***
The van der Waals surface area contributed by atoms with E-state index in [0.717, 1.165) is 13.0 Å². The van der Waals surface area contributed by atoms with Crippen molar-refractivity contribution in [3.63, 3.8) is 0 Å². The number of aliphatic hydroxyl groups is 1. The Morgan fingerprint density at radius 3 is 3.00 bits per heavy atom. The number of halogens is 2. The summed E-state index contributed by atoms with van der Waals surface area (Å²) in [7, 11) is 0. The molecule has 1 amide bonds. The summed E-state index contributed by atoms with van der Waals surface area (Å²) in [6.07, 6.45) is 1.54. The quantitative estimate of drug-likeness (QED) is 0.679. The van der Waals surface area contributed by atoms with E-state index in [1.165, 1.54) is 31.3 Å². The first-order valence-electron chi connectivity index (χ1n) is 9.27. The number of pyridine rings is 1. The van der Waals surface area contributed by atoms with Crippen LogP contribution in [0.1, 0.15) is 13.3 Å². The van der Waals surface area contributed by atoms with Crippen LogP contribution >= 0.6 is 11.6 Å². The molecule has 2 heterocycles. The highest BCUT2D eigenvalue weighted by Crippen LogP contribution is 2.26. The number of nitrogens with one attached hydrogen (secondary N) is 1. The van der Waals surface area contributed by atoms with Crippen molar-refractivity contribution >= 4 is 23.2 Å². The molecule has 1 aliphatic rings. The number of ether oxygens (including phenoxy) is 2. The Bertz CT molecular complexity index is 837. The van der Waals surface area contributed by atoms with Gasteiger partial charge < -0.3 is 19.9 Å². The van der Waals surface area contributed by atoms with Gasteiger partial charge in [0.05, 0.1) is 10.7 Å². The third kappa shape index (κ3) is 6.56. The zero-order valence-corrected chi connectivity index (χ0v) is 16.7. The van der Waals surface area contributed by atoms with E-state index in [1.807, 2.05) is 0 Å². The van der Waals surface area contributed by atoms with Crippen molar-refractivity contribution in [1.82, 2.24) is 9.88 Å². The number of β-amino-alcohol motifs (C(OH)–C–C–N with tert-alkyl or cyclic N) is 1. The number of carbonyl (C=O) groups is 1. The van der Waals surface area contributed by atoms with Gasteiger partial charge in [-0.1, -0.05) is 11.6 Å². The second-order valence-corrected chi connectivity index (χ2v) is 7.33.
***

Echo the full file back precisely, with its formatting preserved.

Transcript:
The van der Waals surface area contributed by atoms with E-state index in [0.717, 1.165) is 13.0 Å². The van der Waals surface area contributed by atoms with Crippen molar-refractivity contribution in [3.63, 3.8) is 0 Å². The number of aliphatic hydroxyl groups is 1. The Morgan fingerprint density at radius 3 is 3.00 bits per heavy atom. The number of halogens is 2. The summed E-state index contributed by atoms with van der Waals surface area (Å²) in [7, 11) is 0. The molecule has 1 amide bonds. The summed E-state index contributed by atoms with van der Waals surface area (Å²) in [6.07, 6.45) is 1.54. The quantitative estimate of drug-likeness (QED) is 0.679. The van der Waals surface area contributed by atoms with E-state index in [1.165, 1.54) is 31.3 Å². The first-order valence-electron chi connectivity index (χ1n) is 9.27. The number of pyridine rings is 1. The van der Waals surface area contributed by atoms with Crippen LogP contribution in [0.1, 0.15) is 13.3 Å². The van der Waals surface area contributed by atoms with Crippen LogP contribution >= 0.6 is 11.6 Å². The molecule has 2 heterocycles. The highest BCUT2D eigenvalue weighted by Crippen LogP contribution is 2.26. The number of nitrogens with one attached hydrogen (secondary N) is 1. The van der Waals surface area contributed by atoms with Crippen molar-refractivity contribution >= 4 is 23.2 Å². The molecule has 1 aliphatic rings. The number of ether oxygens (including phenoxy) is 2. The Bertz CT molecular complexity index is 837. The van der Waals surface area contributed by atoms with Gasteiger partial charge < -0.3 is 19.9 Å². The van der Waals surface area contributed by atoms with Gasteiger partial charge in [0.05, 0.1) is 10.7 Å². The third kappa shape index (κ3) is 6.56. The zero-order valence-corrected chi connectivity index (χ0v) is 16.7. The van der Waals surface area contributed by atoms with E-state index in [1.807, 2.05) is 0 Å². The van der Waals surface area contributed by atoms with Crippen molar-refractivity contribution in [1.82, 2.24) is 9.88 Å². The number of β-amino-alcohol motifs (C(OH)–C–C–N with tert-alkyl or cyclic N) is 1. The number of carbonyl (C=O) groups is 1. The van der Waals surface area contributed by atoms with Gasteiger partial charge in [-0.1, -0.05) is 11.6 Å². The second-order valence-corrected chi connectivity index (χ2v) is 7.33.